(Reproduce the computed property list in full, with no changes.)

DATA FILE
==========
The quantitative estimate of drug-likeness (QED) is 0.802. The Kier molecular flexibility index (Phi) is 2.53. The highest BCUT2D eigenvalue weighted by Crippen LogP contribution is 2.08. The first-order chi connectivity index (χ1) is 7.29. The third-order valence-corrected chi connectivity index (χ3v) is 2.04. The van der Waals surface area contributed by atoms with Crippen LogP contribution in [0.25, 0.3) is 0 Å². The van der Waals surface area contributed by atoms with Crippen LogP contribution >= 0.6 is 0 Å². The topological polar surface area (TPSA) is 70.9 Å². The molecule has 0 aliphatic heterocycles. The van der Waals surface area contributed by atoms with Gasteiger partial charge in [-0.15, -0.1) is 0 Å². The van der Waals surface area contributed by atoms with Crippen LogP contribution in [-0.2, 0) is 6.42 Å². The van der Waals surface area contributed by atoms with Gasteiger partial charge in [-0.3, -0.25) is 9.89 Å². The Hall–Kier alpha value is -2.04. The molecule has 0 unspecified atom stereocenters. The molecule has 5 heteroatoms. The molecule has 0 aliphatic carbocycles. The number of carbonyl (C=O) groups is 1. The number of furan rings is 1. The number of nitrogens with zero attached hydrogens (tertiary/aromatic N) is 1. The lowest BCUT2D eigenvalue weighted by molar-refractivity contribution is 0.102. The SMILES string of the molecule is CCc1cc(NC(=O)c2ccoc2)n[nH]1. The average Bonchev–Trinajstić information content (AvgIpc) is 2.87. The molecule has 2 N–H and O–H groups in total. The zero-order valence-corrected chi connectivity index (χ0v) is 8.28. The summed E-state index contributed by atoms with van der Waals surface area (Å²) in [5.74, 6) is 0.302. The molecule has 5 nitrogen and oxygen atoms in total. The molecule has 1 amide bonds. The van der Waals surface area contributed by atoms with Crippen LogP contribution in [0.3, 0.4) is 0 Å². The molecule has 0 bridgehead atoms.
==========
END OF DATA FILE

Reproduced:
The quantitative estimate of drug-likeness (QED) is 0.802. The Kier molecular flexibility index (Phi) is 2.53. The highest BCUT2D eigenvalue weighted by Crippen LogP contribution is 2.08. The first-order chi connectivity index (χ1) is 7.29. The third-order valence-corrected chi connectivity index (χ3v) is 2.04. The van der Waals surface area contributed by atoms with Crippen LogP contribution in [0.25, 0.3) is 0 Å². The van der Waals surface area contributed by atoms with Crippen LogP contribution >= 0.6 is 0 Å². The topological polar surface area (TPSA) is 70.9 Å². The molecule has 0 aliphatic heterocycles. The van der Waals surface area contributed by atoms with Gasteiger partial charge in [-0.15, -0.1) is 0 Å². The van der Waals surface area contributed by atoms with Crippen LogP contribution in [-0.2, 0) is 6.42 Å². The van der Waals surface area contributed by atoms with Gasteiger partial charge in [-0.3, -0.25) is 9.89 Å². The Hall–Kier alpha value is -2.04. The molecule has 0 unspecified atom stereocenters. The molecule has 5 heteroatoms. The molecule has 0 aliphatic carbocycles. The number of carbonyl (C=O) groups is 1. The number of furan rings is 1. The number of nitrogens with zero attached hydrogens (tertiary/aromatic N) is 1. The lowest BCUT2D eigenvalue weighted by molar-refractivity contribution is 0.102. The SMILES string of the molecule is CCc1cc(NC(=O)c2ccoc2)n[nH]1. The average Bonchev–Trinajstić information content (AvgIpc) is 2.87. The molecule has 2 N–H and O–H groups in total. The zero-order valence-corrected chi connectivity index (χ0v) is 8.28. The summed E-state index contributed by atoms with van der Waals surface area (Å²) in [5.74, 6) is 0.302. The molecule has 5 nitrogen and oxygen atoms in total. The molecule has 1 amide bonds. The van der Waals surface area contributed by atoms with Crippen LogP contribution in [0.3, 0.4) is 0 Å². The molecule has 0 bridgehead atoms.